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Patients in the neonatal intensive care unit (NICU) are at high risk for healthcare-associated infections. Variability in reported infection rates among NICUs exists, possibly related to differences in prevention strategies. A better understanding of current prevention practices may help identify prevention gaps and areas for further research.
We surveyed infection control staff in NICUs reporting to the National Healthcare Safety Network (NHSN) to assess strategies used to prevent methicillin-resistant Staphylococcus aureus (MRSA) transmission and central line–associated bloodstream infections in NICUs.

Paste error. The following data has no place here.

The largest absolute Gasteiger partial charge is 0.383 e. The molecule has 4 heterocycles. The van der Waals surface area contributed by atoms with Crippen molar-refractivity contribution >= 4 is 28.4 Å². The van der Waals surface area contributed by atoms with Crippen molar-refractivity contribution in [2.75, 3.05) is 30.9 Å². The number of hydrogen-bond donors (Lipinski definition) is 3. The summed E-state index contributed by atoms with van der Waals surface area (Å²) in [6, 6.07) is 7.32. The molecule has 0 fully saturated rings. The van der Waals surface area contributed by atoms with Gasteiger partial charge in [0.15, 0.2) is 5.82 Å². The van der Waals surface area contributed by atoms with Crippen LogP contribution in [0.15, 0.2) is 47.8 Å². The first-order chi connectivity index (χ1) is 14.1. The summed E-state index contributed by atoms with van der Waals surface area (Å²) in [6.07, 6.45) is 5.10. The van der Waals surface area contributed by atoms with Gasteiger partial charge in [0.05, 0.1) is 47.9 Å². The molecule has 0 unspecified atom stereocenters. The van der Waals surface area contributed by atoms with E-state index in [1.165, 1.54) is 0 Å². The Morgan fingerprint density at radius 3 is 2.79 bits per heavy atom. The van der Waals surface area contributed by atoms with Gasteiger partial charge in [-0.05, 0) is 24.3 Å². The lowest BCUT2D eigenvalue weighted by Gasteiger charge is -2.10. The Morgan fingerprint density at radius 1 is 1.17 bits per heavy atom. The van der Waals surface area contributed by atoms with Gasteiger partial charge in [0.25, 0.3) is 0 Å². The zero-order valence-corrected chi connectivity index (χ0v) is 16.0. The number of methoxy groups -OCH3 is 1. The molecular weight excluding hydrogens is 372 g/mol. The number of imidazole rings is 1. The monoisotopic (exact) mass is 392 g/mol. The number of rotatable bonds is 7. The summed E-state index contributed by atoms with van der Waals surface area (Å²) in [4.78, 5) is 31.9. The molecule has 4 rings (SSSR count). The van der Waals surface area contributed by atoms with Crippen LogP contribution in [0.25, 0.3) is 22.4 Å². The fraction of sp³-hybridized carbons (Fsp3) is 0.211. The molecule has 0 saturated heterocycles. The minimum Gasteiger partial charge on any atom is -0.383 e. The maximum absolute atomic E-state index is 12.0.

Staff from 162 of 342 NICUs responded (response rate, 47.3%). Most (92.3%) NICUs use central line insertion and maintenance bundles, but maintenance practices varied, including agents used for antisepsis and frequency of dressing changes. Forty-two percent reported routine screening for MRSA colonization upon admission for all patients. Chlorhexidine gluconate (CHG) use for central line care for at least 1 indication (central line insertion, dressing changes, or port/cap antisepsis) was reported in 82 NICUs (51.3%). Among sixty-five NICUs responding to questions on CHG use restrictions, 46.2% reported no restrictions.
Our survey illustrated heterogeneity of CLABSI and MRSA prevention practices and underscores the need for further research to define optimal strategies and evidence-based prevention recommendations for neonates.
Infect Control Hosp Epidemiol 2014;35(9):1126-1132